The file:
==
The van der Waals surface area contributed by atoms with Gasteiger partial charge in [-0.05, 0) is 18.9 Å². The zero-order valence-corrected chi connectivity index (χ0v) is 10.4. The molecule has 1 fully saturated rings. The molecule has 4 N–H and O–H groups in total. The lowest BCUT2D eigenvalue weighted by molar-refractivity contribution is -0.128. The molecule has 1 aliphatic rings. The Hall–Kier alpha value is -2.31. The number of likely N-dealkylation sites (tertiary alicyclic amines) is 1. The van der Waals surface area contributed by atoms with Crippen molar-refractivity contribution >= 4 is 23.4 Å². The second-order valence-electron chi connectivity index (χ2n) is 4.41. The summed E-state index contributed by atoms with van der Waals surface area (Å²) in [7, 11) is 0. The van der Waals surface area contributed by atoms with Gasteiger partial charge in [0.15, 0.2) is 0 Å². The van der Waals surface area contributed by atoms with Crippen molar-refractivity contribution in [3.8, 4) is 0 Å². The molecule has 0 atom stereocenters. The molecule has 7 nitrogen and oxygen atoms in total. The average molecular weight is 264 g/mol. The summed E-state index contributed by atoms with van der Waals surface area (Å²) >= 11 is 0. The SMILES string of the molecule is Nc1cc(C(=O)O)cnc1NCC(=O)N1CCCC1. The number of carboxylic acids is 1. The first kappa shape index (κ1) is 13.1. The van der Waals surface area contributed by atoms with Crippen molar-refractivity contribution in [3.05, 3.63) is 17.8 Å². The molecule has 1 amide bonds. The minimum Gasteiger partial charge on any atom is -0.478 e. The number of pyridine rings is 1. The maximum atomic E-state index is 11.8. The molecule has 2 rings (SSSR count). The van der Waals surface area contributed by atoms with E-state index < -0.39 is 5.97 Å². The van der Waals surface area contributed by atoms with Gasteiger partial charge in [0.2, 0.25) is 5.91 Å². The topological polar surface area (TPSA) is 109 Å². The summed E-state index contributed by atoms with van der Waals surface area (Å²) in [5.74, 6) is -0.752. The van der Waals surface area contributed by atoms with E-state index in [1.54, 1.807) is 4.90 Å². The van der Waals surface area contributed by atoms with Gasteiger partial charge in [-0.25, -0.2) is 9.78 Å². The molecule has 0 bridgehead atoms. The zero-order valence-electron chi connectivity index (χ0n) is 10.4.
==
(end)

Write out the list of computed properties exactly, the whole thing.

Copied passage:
The van der Waals surface area contributed by atoms with Gasteiger partial charge in [-0.05, 0) is 18.9 Å². The zero-order valence-corrected chi connectivity index (χ0v) is 10.4. The molecule has 1 fully saturated rings. The molecule has 4 N–H and O–H groups in total. The lowest BCUT2D eigenvalue weighted by molar-refractivity contribution is -0.128. The molecule has 1 aliphatic rings. The Hall–Kier alpha value is -2.31. The number of likely N-dealkylation sites (tertiary alicyclic amines) is 1. The van der Waals surface area contributed by atoms with Crippen molar-refractivity contribution >= 4 is 23.4 Å². The second-order valence-electron chi connectivity index (χ2n) is 4.41. The summed E-state index contributed by atoms with van der Waals surface area (Å²) in [7, 11) is 0. The van der Waals surface area contributed by atoms with Gasteiger partial charge in [0.15, 0.2) is 0 Å². The van der Waals surface area contributed by atoms with Crippen molar-refractivity contribution in [3.8, 4) is 0 Å². The molecule has 0 atom stereocenters. The molecule has 7 nitrogen and oxygen atoms in total. The average molecular weight is 264 g/mol. The summed E-state index contributed by atoms with van der Waals surface area (Å²) >= 11 is 0. The SMILES string of the molecule is Nc1cc(C(=O)O)cnc1NCC(=O)N1CCCC1. The number of carboxylic acids is 1. The first kappa shape index (κ1) is 13.1. The van der Waals surface area contributed by atoms with Crippen molar-refractivity contribution in [3.05, 3.63) is 17.8 Å². The molecule has 1 amide bonds. The minimum Gasteiger partial charge on any atom is -0.478 e. The number of pyridine rings is 1. The maximum atomic E-state index is 11.8. The molecule has 2 rings (SSSR count). The van der Waals surface area contributed by atoms with E-state index < -0.39 is 5.97 Å². The van der Waals surface area contributed by atoms with Gasteiger partial charge in [0.2, 0.25) is 5.91 Å². The topological polar surface area (TPSA) is 109 Å². The summed E-state index contributed by atoms with van der Waals surface area (Å²) in [5.74, 6) is -0.752. The van der Waals surface area contributed by atoms with E-state index in [1.54, 1.807) is 4.90 Å². The van der Waals surface area contributed by atoms with Gasteiger partial charge in [-0.25, -0.2) is 9.78 Å². The molecule has 0 bridgehead atoms. The zero-order valence-electron chi connectivity index (χ0n) is 10.4.